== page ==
In the Muslim period this area between the Alcazaba and the palace area was taken up by a large square and a drop off with a tower.
It is the space where the whole urban structure of the Alhambra was organised; here is network that was used to organise the medina. From the square you could choose which path you wished to take: enter the palace of Comares via the first courtyard, the palace of La Madraza de los Príncipes, or go via the ramparts of the lower wall to the Palace of Comares, in a subterranean passage, until the tower of the Peinador de la Reina in the Palacio de los Leones, or finally go up, after passing through another gate via Calle Real to the Puerta del Vino to enter the medina.
A rectangular great aljibe (cistern) with two naves was built into area beside the drop between 1492 and 1494 by the count of Tendilla, so the Alhambra could withstand a hypothetical siege of the large and majority Arabic Granada population in the Medina and the Albaycin. That is why today it is called the Plaza de los Aljibes (Square of the Cisterns).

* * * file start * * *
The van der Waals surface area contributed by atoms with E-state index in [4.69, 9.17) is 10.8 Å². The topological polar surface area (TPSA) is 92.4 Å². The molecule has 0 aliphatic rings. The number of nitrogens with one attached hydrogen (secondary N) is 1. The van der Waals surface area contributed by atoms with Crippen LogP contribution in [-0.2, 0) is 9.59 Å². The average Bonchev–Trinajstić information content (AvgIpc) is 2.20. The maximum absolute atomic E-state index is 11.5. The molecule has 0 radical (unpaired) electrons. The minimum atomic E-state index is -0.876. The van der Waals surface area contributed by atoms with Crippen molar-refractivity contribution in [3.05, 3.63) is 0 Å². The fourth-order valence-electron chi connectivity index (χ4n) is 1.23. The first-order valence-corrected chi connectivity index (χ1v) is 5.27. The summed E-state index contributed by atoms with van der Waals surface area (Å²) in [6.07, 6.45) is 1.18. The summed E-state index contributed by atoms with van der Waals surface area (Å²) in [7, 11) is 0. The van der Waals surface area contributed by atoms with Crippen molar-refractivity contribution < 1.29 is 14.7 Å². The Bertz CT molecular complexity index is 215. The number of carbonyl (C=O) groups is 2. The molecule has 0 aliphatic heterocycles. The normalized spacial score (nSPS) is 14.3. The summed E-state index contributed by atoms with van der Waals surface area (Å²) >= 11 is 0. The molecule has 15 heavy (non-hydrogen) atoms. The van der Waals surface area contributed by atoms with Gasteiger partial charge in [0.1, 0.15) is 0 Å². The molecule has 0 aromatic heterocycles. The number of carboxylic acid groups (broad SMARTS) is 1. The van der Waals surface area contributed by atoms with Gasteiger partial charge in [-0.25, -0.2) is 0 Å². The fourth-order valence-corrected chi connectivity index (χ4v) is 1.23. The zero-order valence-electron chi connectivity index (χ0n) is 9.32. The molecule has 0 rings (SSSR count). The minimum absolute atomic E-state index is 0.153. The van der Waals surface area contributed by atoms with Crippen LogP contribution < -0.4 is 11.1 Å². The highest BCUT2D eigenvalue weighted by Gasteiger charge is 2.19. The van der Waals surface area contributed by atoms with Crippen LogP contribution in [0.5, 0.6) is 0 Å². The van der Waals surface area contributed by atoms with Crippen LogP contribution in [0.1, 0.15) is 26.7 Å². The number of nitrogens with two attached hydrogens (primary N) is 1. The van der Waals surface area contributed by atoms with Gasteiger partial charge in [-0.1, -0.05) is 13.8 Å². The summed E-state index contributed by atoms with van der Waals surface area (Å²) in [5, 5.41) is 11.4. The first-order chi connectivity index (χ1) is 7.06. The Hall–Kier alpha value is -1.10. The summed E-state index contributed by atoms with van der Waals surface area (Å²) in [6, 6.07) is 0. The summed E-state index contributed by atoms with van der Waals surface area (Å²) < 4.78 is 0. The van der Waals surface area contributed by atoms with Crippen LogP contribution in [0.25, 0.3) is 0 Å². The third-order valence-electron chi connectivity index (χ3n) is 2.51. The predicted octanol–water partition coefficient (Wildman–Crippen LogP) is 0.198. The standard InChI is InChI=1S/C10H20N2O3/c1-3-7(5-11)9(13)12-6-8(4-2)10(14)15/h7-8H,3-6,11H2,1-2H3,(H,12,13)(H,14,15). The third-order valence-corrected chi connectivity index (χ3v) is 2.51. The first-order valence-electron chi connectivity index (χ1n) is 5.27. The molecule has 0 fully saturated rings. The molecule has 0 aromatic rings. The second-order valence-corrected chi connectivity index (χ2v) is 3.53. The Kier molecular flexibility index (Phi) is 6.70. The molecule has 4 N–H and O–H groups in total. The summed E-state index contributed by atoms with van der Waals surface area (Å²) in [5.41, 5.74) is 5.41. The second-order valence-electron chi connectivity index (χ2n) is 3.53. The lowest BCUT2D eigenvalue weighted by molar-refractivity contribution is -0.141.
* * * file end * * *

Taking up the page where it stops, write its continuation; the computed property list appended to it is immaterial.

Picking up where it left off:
Each nave was covered with a vault, measuring 34 metres long, 6 metres wide and 8 metres high. The cistern has eight access points but with only one of them is open where the famous well of the cistern of the Alhambra is, where the water carriers went as told by Washington Irving in his “Tales of the Alhambra”.
It happened in the Cistern Square
In 1922 the first “Cante Jondo Competition” took place, organised by Granada intellectuals, among them the poet Federico García Lorca and the music composer Manuel de Falla, as recalled on the plaque placed there in 1976 to commemorate the 25th anniversary of the festival.
In the period of French domination, between 1810 and 1812 a new route to the Alcazaba was created for artillery on the southern wall. A commemorative plaque was placed on this route recalling the feat of the spanish soldier José García, a disabled corporal, who, by putting his own life at risk, saved a part of the southern wall, the Puerta de la Justicia, the Alcazaba and the Alcázares from the blasts ordered by the French General Sebastiani when he withdrew from the Alhambra. Unfortunately the whole southern part was blown up, from Torre del Agua until Torre del Palacio de Los Abencerrajes.